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Accounting software gets better at languages

Workshop Businesses have become accustomed to software products like MS Office which can be switched between languages (although Word's US English can be stickier than a handful of superglue when you want to select another language). But when it comes to the financials modules in enterprise resource planning (ERP), the multi-lingual …
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Death to re-keying (but not yet?)

Workshop Re-keying data is responsible for thousands of errors and thousands of wasted hours. It doesn't have to be this way, but many organisations are put off automating their systems by the daunting task of trying to integrate everything. Big integration projects do have a nasty habit of running over budget and missing deadlines: ask …
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Love means never having to say where’s the soap

Workshop When thinking about supply chains, what usually comes to mind is the manufacturing company that sits mid-chain. Raw materials flow in from suppliers and finished goods flow out to customers. But there is another part of the chain: indirect, or MRO (maintenance, repair and operations), supplies. These are the goods and services …
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Measuring the basics of supplier management

Workshop How a system such as ERP is configured to get the best from suppliers depends on the sophistication of the system, but some fundamentals apply to pretty much everyone. What most companies want to know is which suppliers give the best price, or the best service, or a combination of the two. In the suppliers ledger you keep …
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Tie me customer down, sport

Women are more loyal than men. Or at least, that is what women told the Ipsos Mori 2010 consumer customer loyalty survey. The study found that three out of five British adults are loyalty scheme members; 67 per cent of women belonged to at least one, compared with 57 per cent of men; and about 68 per cent of women are loyal to a …
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One basket only? Proceed to self service

In tough economic times having lots of customers to sell to can give you a warm fuzzy feeling. But how many of them bring any real value? That warm glow could soon turn to a cold sweat of panic when you see how much it costs to sell to the low-value customers. “The segmentation of customers is vital,” says Dale Vile of the …
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Five ways your customers say they are unhappy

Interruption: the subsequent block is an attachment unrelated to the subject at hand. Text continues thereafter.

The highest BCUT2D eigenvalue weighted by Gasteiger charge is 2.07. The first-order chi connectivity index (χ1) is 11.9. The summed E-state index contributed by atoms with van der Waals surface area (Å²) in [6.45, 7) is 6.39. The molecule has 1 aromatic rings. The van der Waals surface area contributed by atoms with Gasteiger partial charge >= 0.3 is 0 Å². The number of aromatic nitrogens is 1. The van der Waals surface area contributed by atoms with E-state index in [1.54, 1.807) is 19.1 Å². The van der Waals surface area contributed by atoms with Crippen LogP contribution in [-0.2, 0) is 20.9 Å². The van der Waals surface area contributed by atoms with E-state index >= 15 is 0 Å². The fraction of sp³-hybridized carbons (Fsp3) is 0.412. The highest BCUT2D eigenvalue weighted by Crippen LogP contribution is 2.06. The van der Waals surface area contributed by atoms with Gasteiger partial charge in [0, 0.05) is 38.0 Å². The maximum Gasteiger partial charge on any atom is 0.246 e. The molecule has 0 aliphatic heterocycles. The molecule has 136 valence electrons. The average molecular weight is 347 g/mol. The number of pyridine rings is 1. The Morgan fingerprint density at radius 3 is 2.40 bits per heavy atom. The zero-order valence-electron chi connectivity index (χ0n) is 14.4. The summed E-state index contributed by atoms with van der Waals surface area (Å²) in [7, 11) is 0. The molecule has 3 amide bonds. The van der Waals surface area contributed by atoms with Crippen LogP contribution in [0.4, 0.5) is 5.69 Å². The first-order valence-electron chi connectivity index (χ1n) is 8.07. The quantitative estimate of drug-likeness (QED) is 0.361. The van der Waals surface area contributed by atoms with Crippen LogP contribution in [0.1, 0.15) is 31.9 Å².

In some sectors – mobile networks or car insurance, for example – customer churn is a way of life. Most businesses like to hang onto their customers, but sometimes, although wooed with expensive marketing campaigns and introductory discounts, customers don’t leave a note on the kitchen table or phone for a tearful it’s-not-you- …
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The human factor: Get the users on board first

Workshop The ability to provision financial systems quickly, securely and effectively to users in different offices with different needs drives the perception of the IT department. As Jon Collins recently wrote: “We may obsess about technical gubbins, but from the business user's perspective, IT is little more than a screen, keyboard and …
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The more you know about your customers ...

Workshop Once you have measured customer purchases using the RFM (recency, frequency, money) formula, the question is how do you drive loyalty with the information you hold. The chances are your customers would be happier, and therefore more loyal, if they felt your organisation cared about them as individuals, not just walking wallets …
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Measuring loyalty 101: know what your customers bought

Workshop Predicting customer behaviour is an essential part of answering the vital question: will the business grow or shrink, swim or sink? Marketers like to measure customer behaviour using “RFM” – recency, frequency and money, meaning value. These three dimensions should provide an accurate picture of past purchasing patterns and an …
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Timely information: We want it now. But not too much of it

Workshop The classic complaint from business managers is that they don’t have sufficient information to make the right decisions. This has given rise to an entire subset of IT in the shape of business intelligence (BI) and data analysis tools for slicing, dicing, filtering, probing, and generally torturing the data until it tells you …
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Early warnings and how to see them

Workshop IT industry pundits love to talk about “tsunamis” and “paradigm shifts” – huge and sudden changes in the technological landscape. It’s a great way of selling reports like “Warning all users and vendors: paradigm shift imminent!” But another school of thought reckons paradigm shifts are experienced only by people too too …